The period of low inflation in developed economies, including Greece, ended abruptly. For this reason, Central banks have already begun controlling rising prices by raising interest rates. The view that inflation can be controlled without affecting demand and the economy as a whole is just an illusion.
The first studies of the banking system's role in the transmission of monetary policy in the economy appeared in the early 1990s. The credit channel theory challenged the conventional view that banks do not have an essential role in this transmission. To reduce inflation, there must be, among others, a corresponding reduction in the financing of the economy.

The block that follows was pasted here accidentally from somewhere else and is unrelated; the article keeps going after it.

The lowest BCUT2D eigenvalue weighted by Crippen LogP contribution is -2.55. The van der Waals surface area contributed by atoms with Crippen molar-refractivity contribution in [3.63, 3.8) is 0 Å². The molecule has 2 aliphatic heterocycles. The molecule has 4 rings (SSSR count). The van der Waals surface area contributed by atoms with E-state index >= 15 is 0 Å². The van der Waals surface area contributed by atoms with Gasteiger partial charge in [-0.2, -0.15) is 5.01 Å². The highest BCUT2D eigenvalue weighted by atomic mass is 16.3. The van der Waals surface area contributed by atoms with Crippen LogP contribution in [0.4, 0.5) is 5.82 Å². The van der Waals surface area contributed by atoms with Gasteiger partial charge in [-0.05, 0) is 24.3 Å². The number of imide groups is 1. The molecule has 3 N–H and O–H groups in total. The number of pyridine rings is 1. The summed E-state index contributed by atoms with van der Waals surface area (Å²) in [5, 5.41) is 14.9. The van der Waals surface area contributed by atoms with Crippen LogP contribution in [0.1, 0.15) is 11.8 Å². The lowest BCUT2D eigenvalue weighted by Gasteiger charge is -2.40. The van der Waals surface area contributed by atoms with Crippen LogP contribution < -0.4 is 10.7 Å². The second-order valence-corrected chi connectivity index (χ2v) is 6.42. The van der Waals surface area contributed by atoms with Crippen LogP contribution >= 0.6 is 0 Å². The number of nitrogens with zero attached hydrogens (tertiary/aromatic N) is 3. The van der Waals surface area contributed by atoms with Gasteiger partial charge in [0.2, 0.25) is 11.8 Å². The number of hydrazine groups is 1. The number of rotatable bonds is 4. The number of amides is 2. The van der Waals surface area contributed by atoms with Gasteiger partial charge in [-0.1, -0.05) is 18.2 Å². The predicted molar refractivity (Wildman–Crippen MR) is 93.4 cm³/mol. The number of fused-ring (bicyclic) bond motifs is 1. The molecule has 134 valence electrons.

However, it is not enough for banks to raise lending rates since an increase in nominal interest rates during a period of high inflation does not always imply a reduction in credit growth.
An additional determinant, especially crucial for the Greek economy, is non-performing loans and in general, financially vulnerable households.
At a time when everyone is talking about growth, the thought of a controlled credit crunch sounds unconventional. But in fact, if implemented correctly and targeted, it could significantly reduce the risk of spiral inflation.
Published in Money Review.